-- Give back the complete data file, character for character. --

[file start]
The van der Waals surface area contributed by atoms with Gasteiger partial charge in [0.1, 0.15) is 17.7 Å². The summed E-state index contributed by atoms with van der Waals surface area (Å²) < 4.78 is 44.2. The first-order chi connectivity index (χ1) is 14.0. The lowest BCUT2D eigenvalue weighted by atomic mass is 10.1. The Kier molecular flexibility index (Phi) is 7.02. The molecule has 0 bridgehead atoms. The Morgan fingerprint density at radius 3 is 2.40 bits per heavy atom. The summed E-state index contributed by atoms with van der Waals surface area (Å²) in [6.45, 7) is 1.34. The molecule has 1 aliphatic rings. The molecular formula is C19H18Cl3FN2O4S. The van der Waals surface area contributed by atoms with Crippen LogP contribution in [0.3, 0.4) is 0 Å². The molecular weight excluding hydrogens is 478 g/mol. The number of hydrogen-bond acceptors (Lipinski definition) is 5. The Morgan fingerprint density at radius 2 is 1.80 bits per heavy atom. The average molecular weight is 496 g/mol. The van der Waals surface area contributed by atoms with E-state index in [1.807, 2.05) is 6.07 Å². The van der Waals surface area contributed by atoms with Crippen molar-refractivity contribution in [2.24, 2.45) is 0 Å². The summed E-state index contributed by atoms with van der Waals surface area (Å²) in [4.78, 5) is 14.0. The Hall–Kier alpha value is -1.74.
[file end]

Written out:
The van der Waals surface area contributed by atoms with Gasteiger partial charge in [0.1, 0.15) is 17.7 Å². The summed E-state index contributed by atoms with van der Waals surface area (Å²) < 4.78 is 44.2. The first-order chi connectivity index (χ1) is 14.0. The lowest BCUT2D eigenvalue weighted by atomic mass is 10.1. The Kier molecular flexibility index (Phi) is 7.02. The molecule has 0 bridgehead atoms. The Morgan fingerprint density at radius 3 is 2.40 bits per heavy atom. The summed E-state index contributed by atoms with van der Waals surface area (Å²) in [6.45, 7) is 1.34. The molecule has 1 aliphatic rings. The molecular formula is C19H18Cl3FN2O4S. The van der Waals surface area contributed by atoms with Crippen LogP contribution in [0.3, 0.4) is 0 Å². The molecular weight excluding hydrogens is 478 g/mol. The number of hydrogen-bond acceptors (Lipinski definition) is 5. The Morgan fingerprint density at radius 2 is 1.80 bits per heavy atom. The average molecular weight is 496 g/mol. The van der Waals surface area contributed by atoms with E-state index in [1.807, 2.05) is 6.07 Å². The van der Waals surface area contributed by atoms with Crippen molar-refractivity contribution in [2.24, 2.45) is 0 Å². The summed E-state index contributed by atoms with van der Waals surface area (Å²) in [4.78, 5) is 14.0. The Hall–Kier alpha value is -1.74.